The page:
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House Bill Aims to Maintain All 25 Guard Fighter Units

05-23-23 WR Fighter Force Structure
05-23-23 WR Fighter Force Structure
Washington Report

A bipartisan group of House members has introduced legislation that would prevent the Air Force from closing any of the Air National Guard’s fighter squadrons at a time when pilot and maintenance staffing are at critically low levels.

The Fighter Force Preservation and Recapitalization Act (H.R. 3392), introduced by Rep. Don Bacon, R-Neb., would maintain the Air Guard with at least 25 fighter squadrons, each with a minimum of 18 primary aircraft authorized.

The Air Guard currently has 25 fighter squadrons across 22 states.

Most of these squadrons fly older aircraft the Air Force wants to retire in the years ahead to save money for next-generation systems.

But only a few of these squadrons are in the fielding plans for new aircraft, leaving hundreds of experienced Guard pilots and maintainers wondering about their futures or contemplating leaving military service.

"Every pilot and aircraft maintainer matters, and our nation simply cannot afford continued loss of these highly trained personnel," Bacon argued in a May 17 press release.

According to Air & Space Forces Magazine, Bacon is a former ISR pilot who retired as an Air Force brigadier general.

While Bacon's home district in Nebraska doesn't have any fighter squadrons, he told the publication he considers the Air Force's fighter force structure a readiness issue.

Rep. Jason Crow, D-Colo., Rep. John James, R-Mich., Rep. Doug Lamborn, R-Colo., Rep. C.A. "Dutch" Ruppersberger, D-Md., and Rep. Elissa Slotkin, D-Mich., co-sponsored the bill.

NGAUS considers modernizing and recapitalizing the entire Air Guard fleet a legislative priority.

The new House bill comes amid one of the U.S. military’s toughest environments for acquiring talent in decades.

Bacon’s press release said the Air Force started 2023 nearly 1,900 pilots short of the total needed to meet mission requirements.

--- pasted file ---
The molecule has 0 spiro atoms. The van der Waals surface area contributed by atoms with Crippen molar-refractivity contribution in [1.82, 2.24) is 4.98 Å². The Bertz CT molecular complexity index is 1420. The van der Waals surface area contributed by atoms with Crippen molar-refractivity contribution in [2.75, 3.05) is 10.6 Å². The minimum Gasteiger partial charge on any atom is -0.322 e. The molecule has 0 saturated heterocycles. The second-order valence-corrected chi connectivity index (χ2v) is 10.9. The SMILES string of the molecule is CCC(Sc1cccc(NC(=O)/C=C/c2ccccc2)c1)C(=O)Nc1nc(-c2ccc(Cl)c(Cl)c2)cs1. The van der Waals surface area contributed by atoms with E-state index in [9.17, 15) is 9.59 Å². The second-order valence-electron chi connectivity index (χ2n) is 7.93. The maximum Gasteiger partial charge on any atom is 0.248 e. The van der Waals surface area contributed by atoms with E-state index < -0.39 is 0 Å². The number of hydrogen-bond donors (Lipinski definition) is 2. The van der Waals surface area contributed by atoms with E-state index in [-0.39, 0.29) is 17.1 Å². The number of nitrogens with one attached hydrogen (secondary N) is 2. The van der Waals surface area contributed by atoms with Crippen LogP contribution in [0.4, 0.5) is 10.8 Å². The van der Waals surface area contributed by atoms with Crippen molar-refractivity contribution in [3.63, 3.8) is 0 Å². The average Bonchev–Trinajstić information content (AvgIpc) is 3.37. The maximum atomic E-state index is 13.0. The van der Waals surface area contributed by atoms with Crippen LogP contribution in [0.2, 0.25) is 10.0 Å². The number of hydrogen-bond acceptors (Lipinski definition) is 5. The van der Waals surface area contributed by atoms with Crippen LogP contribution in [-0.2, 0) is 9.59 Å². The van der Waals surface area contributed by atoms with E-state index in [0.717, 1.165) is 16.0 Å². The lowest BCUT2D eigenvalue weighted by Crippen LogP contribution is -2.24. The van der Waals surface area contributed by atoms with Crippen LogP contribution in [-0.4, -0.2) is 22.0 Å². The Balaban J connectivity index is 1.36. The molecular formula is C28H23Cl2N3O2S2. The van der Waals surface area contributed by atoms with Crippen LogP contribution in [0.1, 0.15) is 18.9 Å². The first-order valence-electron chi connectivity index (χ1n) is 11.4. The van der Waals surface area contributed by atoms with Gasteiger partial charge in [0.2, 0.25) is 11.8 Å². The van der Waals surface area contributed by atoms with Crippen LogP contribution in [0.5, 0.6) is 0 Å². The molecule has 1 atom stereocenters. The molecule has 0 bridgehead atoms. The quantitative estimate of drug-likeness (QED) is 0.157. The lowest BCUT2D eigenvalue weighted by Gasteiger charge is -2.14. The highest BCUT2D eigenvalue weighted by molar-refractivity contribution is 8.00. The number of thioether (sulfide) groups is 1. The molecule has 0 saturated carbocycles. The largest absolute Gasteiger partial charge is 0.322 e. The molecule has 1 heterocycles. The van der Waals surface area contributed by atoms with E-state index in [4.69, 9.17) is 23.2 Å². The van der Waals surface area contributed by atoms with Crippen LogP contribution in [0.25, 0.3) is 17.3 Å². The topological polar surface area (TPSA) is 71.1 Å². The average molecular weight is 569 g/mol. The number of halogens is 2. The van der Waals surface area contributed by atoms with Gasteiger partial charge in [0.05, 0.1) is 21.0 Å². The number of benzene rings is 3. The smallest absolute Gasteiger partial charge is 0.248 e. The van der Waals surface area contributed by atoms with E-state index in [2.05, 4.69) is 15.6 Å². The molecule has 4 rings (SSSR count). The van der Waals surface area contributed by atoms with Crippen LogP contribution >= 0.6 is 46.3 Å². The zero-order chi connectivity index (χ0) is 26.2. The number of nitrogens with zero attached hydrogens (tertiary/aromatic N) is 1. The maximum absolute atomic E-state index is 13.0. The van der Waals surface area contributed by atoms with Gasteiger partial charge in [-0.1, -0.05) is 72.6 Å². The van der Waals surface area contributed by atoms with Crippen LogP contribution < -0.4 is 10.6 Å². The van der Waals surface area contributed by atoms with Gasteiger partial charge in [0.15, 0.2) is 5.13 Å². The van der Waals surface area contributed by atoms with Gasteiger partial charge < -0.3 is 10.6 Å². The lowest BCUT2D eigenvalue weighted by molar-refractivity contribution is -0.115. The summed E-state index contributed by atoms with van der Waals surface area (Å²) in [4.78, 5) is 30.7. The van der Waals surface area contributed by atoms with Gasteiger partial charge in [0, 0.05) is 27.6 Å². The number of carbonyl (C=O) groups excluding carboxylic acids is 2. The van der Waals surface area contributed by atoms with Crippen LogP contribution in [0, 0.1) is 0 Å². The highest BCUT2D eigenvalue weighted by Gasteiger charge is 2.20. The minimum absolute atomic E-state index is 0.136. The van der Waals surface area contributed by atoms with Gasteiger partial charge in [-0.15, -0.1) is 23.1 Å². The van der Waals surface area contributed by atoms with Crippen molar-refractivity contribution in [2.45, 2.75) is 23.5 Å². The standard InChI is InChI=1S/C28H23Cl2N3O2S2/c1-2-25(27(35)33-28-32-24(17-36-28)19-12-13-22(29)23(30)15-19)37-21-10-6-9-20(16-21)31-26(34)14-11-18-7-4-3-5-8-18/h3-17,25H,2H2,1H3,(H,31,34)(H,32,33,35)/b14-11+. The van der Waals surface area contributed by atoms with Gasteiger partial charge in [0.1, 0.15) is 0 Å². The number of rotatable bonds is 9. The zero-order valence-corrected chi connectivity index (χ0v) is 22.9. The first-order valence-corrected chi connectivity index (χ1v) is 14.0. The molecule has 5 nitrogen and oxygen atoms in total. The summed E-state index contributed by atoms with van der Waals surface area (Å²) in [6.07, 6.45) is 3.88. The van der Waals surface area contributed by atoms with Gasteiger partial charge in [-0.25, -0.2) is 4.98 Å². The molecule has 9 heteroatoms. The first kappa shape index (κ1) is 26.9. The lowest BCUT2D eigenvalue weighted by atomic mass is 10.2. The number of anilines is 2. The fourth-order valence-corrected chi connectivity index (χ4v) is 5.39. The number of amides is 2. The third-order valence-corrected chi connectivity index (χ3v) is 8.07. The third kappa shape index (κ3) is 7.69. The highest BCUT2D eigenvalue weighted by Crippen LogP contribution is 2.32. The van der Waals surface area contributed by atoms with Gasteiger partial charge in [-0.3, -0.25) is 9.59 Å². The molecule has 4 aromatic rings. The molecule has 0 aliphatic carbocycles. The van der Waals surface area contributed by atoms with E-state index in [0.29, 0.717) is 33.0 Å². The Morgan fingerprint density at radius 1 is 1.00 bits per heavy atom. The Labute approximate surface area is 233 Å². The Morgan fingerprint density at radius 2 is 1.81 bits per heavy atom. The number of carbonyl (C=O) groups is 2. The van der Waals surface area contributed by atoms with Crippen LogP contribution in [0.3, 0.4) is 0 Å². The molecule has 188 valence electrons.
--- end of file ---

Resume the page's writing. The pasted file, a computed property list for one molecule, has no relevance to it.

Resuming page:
His legislation attempts to address such personnel struggles by preserving the Air Force’s fighter force structure while recruiting and retaining talent is unusually challenging.

It would also permit the defense secretary to waive the requirement for 25 Guard fighter squadrons with 18 primary aircraft only when such requirements "aren’t feasible due to extraordinary circumstances."

That part of the bill requires the defense secretary to explain such circumstances in a certification to the congressional defense committees.

The legislation would additionally give the secretary of the Air Force 120 days to submit a fighter aircraft recapitalization plan to the congressional defense committees.

Per the bill, the secretary of the Air Force's plan must replace and modernize Air Guard fighter squadrons at a rate ensuring the "full, one-for-one, recapitalization" of those squadrons by fiscal 2034.

After that, the strategy must detail the fielding of the "Next Generation of Air Dominance family of systems" in the Air Guard.

"The Air Guard is integral to mission readiness," Crow said in the May 17 press release.

"It is responsible for nearly 94 percent of homeland air defense missions and constitutes nearly 30 percent of our total Air Force fighting force, but the fighter aircraft they are flying are over 28 years old on average," he continued. "We simply can’t afford continued divestment."

— By Mark Hensch